Many libraries today possess a wide range of digital content that is available 24/7. There has been a move to digitise specialist local history and cultural heritage sources and it is not uncommon for users to stumble across low resolution local history images embedded into library catalogues. The provision of inferior quality sources results in missed opportunities to present exciting, engaging, immersive and interactive content associated with their digitised special collections.

Innovative projects in digital special collections: bridging the gap between digitisation and knowledge creation [slides]

National Library and Information Technicians Symposium, 27-29 September 2017 North Sydney: bridge to knowledge
 
This presentation (PowerPoint slides) supports the paper which discusses an approach to effectively managing photographic digitisation projects.
 
Many libraries today possess a wide range of digital content that is available 24/7. There has been a move to digitise specialist local history and cultural heritage sources and it is not uncommon for users to stumble across low resolution local history images embedded into library catalogues. The provision of inferior quality sources results in missed opportunities to present exciting, engaging, immersive and interactive content associated with their digitised special collections.

Eating a palm tree: the history of an ALIA special interest group

ALIA Asia Pacific Special Interest Group (ALIA APSIG) is a national group that aims to lead efforts in identifying new sources of support for the development between information professionals in the region, through two-way co-operation. It also aims to provide a forum for members to discuss regional professional issues and to communicate these to the appropriate forum; hosts public talks relating to relevant issues; and produce a membership newsletter three times per year.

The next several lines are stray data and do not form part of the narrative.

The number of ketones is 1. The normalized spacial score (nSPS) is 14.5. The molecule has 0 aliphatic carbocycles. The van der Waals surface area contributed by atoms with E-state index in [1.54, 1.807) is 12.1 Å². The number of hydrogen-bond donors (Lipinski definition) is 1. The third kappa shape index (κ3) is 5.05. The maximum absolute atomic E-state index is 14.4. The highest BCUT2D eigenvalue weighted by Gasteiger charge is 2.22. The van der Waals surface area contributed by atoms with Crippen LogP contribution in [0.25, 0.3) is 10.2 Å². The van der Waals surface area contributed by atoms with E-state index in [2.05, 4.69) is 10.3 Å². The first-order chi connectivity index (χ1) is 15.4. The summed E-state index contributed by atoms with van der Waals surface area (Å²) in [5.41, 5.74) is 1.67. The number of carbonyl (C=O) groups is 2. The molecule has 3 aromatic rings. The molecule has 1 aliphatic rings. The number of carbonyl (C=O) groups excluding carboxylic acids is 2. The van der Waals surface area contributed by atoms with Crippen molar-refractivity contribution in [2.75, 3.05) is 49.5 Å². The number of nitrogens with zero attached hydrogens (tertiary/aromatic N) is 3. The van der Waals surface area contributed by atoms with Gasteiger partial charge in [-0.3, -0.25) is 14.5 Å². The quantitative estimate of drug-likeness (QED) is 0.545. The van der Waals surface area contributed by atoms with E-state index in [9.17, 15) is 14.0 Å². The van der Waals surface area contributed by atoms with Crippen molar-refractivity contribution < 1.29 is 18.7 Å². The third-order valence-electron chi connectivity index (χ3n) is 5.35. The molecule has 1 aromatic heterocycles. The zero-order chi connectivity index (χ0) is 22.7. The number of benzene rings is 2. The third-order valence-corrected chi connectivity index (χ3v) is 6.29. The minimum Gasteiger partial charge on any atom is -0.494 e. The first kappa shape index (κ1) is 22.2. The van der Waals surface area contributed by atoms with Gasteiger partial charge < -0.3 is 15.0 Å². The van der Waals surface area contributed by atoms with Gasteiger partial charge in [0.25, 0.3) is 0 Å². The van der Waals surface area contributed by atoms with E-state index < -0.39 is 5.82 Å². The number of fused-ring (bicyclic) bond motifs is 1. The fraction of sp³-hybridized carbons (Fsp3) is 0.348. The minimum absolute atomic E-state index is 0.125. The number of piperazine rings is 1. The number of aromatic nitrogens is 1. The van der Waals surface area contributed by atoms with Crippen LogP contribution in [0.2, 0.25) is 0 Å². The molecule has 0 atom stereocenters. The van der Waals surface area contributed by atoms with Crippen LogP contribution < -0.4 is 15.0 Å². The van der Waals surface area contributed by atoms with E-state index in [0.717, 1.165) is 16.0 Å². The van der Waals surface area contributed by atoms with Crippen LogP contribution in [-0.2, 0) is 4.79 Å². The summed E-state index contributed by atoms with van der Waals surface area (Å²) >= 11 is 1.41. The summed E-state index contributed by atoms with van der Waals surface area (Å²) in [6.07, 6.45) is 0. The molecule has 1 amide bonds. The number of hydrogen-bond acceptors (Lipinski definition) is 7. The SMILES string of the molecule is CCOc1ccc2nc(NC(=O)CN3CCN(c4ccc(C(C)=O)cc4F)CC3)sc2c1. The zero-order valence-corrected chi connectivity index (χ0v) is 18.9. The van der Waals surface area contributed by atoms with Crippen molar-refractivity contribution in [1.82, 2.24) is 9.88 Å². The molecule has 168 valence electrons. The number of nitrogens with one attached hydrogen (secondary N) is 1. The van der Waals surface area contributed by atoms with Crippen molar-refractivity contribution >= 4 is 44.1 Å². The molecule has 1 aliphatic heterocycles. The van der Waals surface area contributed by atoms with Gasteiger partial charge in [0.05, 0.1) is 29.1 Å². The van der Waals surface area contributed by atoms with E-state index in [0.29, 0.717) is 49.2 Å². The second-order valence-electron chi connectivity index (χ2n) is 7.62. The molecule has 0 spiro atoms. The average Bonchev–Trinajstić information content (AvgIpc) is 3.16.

This document recounts the history of the Asia and Pacific Special Interest Group (APSIG) which celebrated twenty-two years of activities in August 2010.

National library & information technicians symposium 2011: conference report

ALIA National Library and Information Technicians Symposium, 2011 Perth: back to basics
 
This conference report was composed by the recipient of the WALT symposium grant.
 
The aim of the WA Library Technicians Group (WALT) symposium grant is to enable students and recent graduates of a library technician qualification course to experience the value of a National Library and Information Technicians' Symposium. The Symposium is a prime source of professional development and networking opportunities for library technicians within Australia and overseas.

National library & information technicians symposium 2007: conference report

ALIA National Library and Information Technicians Symposium, 2007 Melbourne
 
This conference report was composed by the recipient of the WALT symposium grant.
 
The aim of the WA Library Technicians Group (WALT) symposium grant is to enable students and recent graduates of a library technician qualification course to experience the value of a National Library and Information Technicians' Symposium. The Symposium is a prime source of professional development and networking opportunities for library technicians within Australia and overseas.